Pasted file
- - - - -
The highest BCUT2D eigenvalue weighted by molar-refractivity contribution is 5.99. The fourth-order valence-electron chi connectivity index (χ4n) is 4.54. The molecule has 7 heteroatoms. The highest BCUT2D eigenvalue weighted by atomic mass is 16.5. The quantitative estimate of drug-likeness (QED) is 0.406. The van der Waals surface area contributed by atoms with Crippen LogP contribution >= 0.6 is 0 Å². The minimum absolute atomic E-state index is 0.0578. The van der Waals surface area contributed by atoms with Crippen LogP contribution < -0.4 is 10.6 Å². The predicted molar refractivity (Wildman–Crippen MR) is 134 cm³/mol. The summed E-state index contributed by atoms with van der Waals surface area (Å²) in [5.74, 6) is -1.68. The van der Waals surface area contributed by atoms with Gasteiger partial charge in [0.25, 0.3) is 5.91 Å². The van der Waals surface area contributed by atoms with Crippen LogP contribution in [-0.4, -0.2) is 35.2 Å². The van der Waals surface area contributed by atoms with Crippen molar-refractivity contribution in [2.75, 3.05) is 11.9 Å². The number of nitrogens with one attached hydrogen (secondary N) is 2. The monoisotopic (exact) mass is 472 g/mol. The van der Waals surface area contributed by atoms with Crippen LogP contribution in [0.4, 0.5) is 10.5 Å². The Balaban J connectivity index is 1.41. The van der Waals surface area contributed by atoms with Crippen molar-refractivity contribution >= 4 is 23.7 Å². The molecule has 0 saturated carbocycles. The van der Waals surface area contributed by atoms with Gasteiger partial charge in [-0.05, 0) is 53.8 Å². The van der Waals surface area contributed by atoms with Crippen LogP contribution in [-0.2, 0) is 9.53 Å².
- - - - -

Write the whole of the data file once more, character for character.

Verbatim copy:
The highest BCUT2D eigenvalue weighted by molar-refractivity contribution is 5.99. The fourth-order valence-electron chi connectivity index (χ4n) is 4.54. The molecule has 7 heteroatoms. The highest BCUT2D eigenvalue weighted by atomic mass is 16.5. The quantitative estimate of drug-likeness (QED) is 0.406. The van der Waals surface area contributed by atoms with Crippen LogP contribution >= 0.6 is 0 Å². The minimum absolute atomic E-state index is 0.0578. The van der Waals surface area contributed by atoms with Crippen LogP contribution < -0.4 is 10.6 Å². The predicted molar refractivity (Wildman–Crippen MR) is 134 cm³/mol. The summed E-state index contributed by atoms with van der Waals surface area (Å²) in [5.74, 6) is -1.68. The van der Waals surface area contributed by atoms with Gasteiger partial charge in [0.25, 0.3) is 5.91 Å². The van der Waals surface area contributed by atoms with Crippen LogP contribution in [-0.4, -0.2) is 35.2 Å². The van der Waals surface area contributed by atoms with Crippen molar-refractivity contribution in [2.75, 3.05) is 11.9 Å². The number of nitrogens with one attached hydrogen (secondary N) is 2. The monoisotopic (exact) mass is 472 g/mol. The van der Waals surface area contributed by atoms with Crippen LogP contribution in [0.4, 0.5) is 10.5 Å². The Balaban J connectivity index is 1.41. The van der Waals surface area contributed by atoms with Crippen molar-refractivity contribution >= 4 is 23.7 Å². The molecule has 0 saturated carbocycles. The van der Waals surface area contributed by atoms with Gasteiger partial charge in [-0.05, 0) is 53.8 Å². The van der Waals surface area contributed by atoms with Crippen LogP contribution in [-0.2, 0) is 9.53 Å².